How does the cooktown system work and who is at the peak of it?

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The Coketown system is the factory system. This arose during the Industrial Revolution at the end of the eighteenth century, so most factory settlements like Coketown were only a few decades old when Hard Times was written. The factories were highly mechanized and used industrial methods such as division of...

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The Coketown system is the factory system. This arose during the Industrial Revolution at the end of the eighteenth century, so most factory settlements like Coketown were only a few decades old when Hard Times was written. The factories were highly mechanized and used industrial methods such as division of labor to mass-produce goods efficiently. There were a few mechanics and other skilled workers, but the use of machines meant that most workers could be unskilled. They were generally poorly paid and sometimes very young. This is how Coketown operates.

Factories were very large buildings, equipped with expensive machinery and sometimes employing hundreds of workers. This meant that the men who owned them had to be very wealthy. They would, of course, quickly become richer if their factories were successful. Josiah Bounderby is at the peak of the factory system in Coketown. Bounderby is continually boasting that he is a self-made-man, which is to say that he was born poor and made his fortune by his own efforts. We learn at the end of the book that this is not true. Dickens is exposing a general myth here. Factory-owners were certainly not members of the traditional upper classes, but they often had fairly solid middle-class backgrounds and advantages that allowed them to get ahead quickly.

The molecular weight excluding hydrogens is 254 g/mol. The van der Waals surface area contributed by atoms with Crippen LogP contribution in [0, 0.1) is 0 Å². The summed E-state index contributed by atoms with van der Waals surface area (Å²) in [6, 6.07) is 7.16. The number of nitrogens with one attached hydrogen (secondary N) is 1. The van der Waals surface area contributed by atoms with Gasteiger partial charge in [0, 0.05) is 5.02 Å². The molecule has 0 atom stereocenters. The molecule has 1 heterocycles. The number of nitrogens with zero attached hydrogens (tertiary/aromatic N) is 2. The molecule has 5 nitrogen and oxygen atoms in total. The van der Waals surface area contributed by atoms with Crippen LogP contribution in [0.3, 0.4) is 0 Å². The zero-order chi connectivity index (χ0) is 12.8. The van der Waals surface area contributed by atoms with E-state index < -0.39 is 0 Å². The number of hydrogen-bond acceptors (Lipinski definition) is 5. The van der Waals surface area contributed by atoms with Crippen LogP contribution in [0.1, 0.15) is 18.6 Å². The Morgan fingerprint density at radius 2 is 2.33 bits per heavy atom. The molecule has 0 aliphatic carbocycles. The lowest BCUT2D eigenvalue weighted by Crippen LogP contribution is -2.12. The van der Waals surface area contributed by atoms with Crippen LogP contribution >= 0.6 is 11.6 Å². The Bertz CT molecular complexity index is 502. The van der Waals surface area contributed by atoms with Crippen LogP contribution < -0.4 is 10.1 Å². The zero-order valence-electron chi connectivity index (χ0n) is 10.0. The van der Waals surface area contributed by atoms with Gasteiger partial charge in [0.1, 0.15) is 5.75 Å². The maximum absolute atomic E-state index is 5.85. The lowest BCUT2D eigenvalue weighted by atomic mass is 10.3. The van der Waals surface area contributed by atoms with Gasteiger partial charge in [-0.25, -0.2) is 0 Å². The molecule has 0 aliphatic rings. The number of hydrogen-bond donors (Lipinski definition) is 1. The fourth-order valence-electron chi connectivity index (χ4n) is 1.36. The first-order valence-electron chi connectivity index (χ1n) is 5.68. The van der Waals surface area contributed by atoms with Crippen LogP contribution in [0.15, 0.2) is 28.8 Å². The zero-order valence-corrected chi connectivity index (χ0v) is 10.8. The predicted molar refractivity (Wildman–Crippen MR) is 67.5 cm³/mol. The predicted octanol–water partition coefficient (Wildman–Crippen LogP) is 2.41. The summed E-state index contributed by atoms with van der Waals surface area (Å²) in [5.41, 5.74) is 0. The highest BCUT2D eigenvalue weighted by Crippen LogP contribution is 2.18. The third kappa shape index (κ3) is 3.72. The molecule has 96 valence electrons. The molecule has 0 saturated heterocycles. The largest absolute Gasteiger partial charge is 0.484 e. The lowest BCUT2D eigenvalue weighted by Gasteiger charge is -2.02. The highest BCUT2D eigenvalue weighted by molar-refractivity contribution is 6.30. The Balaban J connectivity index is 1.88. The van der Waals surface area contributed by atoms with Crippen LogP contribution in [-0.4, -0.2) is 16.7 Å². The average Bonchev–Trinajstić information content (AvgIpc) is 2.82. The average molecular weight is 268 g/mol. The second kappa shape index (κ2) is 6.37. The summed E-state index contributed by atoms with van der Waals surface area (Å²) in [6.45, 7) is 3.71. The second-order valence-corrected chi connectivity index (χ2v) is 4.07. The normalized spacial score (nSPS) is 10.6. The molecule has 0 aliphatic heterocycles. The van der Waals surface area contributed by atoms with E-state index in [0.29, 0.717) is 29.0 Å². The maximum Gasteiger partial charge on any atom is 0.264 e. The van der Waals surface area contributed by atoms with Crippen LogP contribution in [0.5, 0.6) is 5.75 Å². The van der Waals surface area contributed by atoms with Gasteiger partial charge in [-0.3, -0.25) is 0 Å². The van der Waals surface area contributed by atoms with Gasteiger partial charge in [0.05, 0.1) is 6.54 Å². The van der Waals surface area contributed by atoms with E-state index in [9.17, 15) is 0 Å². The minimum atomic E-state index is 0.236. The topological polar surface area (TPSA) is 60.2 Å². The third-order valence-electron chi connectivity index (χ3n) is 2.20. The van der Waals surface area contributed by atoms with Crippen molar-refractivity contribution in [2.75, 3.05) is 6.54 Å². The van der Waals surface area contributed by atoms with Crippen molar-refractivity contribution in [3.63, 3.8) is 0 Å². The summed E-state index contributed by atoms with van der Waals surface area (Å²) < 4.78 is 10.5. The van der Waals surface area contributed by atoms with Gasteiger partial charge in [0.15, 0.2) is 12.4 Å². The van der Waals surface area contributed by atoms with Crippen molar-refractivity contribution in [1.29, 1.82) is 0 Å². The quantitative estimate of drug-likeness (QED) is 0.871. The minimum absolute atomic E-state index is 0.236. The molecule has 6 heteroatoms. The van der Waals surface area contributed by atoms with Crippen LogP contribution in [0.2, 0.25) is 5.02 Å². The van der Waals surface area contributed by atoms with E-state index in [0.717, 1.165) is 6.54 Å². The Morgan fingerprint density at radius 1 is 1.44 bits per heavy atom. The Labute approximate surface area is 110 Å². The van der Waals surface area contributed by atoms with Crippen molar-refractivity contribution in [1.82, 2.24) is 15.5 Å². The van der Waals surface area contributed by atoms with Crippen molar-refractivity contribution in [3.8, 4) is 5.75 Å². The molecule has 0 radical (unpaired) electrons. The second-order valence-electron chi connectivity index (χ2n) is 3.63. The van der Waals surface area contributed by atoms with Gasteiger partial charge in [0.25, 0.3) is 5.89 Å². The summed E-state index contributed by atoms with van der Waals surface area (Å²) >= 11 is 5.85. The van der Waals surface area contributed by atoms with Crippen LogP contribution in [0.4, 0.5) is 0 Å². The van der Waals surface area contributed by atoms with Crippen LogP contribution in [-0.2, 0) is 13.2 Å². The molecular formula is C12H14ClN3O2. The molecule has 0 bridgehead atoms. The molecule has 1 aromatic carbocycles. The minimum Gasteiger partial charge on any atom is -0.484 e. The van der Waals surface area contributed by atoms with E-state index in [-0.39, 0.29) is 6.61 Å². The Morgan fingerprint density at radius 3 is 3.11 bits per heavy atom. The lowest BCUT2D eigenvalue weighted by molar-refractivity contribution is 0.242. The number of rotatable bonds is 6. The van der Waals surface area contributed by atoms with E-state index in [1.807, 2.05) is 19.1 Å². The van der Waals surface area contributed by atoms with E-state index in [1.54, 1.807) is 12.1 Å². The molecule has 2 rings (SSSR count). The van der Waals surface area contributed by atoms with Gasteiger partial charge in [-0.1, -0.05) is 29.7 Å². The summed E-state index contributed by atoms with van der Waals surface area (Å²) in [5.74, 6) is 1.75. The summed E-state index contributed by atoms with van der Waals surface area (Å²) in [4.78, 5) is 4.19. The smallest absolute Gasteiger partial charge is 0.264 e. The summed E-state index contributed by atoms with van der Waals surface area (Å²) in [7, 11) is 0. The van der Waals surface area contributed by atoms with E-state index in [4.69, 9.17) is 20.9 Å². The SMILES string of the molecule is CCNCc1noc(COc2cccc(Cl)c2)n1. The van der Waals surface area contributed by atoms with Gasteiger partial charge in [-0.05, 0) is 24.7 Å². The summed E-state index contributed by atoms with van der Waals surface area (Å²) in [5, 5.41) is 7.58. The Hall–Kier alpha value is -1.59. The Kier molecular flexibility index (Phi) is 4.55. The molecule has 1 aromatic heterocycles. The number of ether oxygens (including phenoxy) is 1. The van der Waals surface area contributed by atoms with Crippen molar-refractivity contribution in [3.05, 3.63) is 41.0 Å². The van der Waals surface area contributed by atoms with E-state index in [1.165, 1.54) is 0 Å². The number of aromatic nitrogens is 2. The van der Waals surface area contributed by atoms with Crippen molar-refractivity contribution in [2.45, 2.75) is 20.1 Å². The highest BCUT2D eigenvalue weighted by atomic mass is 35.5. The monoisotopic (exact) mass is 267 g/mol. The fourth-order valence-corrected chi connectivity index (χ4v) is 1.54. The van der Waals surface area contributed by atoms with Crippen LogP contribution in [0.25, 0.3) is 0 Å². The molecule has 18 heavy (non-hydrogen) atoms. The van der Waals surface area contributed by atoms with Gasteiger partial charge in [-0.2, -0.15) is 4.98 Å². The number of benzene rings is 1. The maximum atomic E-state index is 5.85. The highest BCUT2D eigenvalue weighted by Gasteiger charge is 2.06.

Throughout the book, the grime, the noise, and the poverty of Coketown are continually stressed. Some real-life factory owners made efforts to provide more civilized living conditions for their workers. Sir Titus Salt at Saltaire and Lord Leverhulme at Port Sunlight built model communities with concert halls and art galleries. Mr. Gradgrind, who has retired from business sand devote himself to philanthropy, has ideas of this kind, though he pursues them in a wrong-headed and unsympathetic manner. Dickens satirizes both Bounderby and Gradgrind, but it is clear by the end of the story that Gradgrind's vision for Coketown is not nearly as bad as Bounderby's and needs only a more humane attitude to make it tolerable.

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